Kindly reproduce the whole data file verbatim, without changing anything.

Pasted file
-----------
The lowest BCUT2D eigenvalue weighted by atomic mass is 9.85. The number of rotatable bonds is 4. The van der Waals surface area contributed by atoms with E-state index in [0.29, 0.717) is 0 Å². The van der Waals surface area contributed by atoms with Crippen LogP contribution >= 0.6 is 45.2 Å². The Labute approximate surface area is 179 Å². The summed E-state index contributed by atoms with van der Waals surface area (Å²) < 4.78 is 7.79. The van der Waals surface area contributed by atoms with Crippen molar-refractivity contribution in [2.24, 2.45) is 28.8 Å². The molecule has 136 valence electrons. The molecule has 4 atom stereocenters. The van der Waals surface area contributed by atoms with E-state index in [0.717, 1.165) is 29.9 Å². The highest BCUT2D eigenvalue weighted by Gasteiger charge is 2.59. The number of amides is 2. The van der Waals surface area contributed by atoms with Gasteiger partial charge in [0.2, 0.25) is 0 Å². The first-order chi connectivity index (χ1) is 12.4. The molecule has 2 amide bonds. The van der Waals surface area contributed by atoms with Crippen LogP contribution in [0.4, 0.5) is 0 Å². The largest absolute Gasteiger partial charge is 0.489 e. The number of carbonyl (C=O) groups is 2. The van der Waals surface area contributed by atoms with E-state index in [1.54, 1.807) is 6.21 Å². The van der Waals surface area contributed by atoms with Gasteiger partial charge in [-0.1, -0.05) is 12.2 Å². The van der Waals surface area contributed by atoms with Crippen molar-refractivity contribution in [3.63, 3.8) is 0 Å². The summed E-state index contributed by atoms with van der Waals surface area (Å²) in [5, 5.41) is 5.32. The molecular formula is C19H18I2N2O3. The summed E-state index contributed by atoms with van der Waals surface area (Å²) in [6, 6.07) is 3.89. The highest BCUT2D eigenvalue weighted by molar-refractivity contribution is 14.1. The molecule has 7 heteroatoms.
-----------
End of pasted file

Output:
The lowest BCUT2D eigenvalue weighted by atomic mass is 9.85. The number of rotatable bonds is 4. The van der Waals surface area contributed by atoms with E-state index in [0.29, 0.717) is 0 Å². The van der Waals surface area contributed by atoms with Crippen LogP contribution >= 0.6 is 45.2 Å². The Labute approximate surface area is 179 Å². The summed E-state index contributed by atoms with van der Waals surface area (Å²) < 4.78 is 7.79. The van der Waals surface area contributed by atoms with Crippen molar-refractivity contribution in [2.24, 2.45) is 28.8 Å². The molecule has 136 valence electrons. The molecule has 4 atom stereocenters. The van der Waals surface area contributed by atoms with E-state index in [0.717, 1.165) is 29.9 Å². The highest BCUT2D eigenvalue weighted by Gasteiger charge is 2.59. The number of amides is 2. The van der Waals surface area contributed by atoms with Gasteiger partial charge in [0.2, 0.25) is 0 Å². The first-order chi connectivity index (χ1) is 12.4. The molecule has 2 amide bonds. The van der Waals surface area contributed by atoms with Crippen LogP contribution in [0.4, 0.5) is 0 Å². The largest absolute Gasteiger partial charge is 0.489 e. The number of carbonyl (C=O) groups is 2. The van der Waals surface area contributed by atoms with E-state index in [1.54, 1.807) is 6.21 Å². The van der Waals surface area contributed by atoms with Gasteiger partial charge in [-0.1, -0.05) is 12.2 Å². The van der Waals surface area contributed by atoms with Crippen molar-refractivity contribution in [3.63, 3.8) is 0 Å². The summed E-state index contributed by atoms with van der Waals surface area (Å²) in [5, 5.41) is 5.32. The molecular formula is C19H18I2N2O3. The summed E-state index contributed by atoms with van der Waals surface area (Å²) in [6, 6.07) is 3.89. The highest BCUT2D eigenvalue weighted by molar-refractivity contribution is 14.1. The molecule has 7 heteroatoms.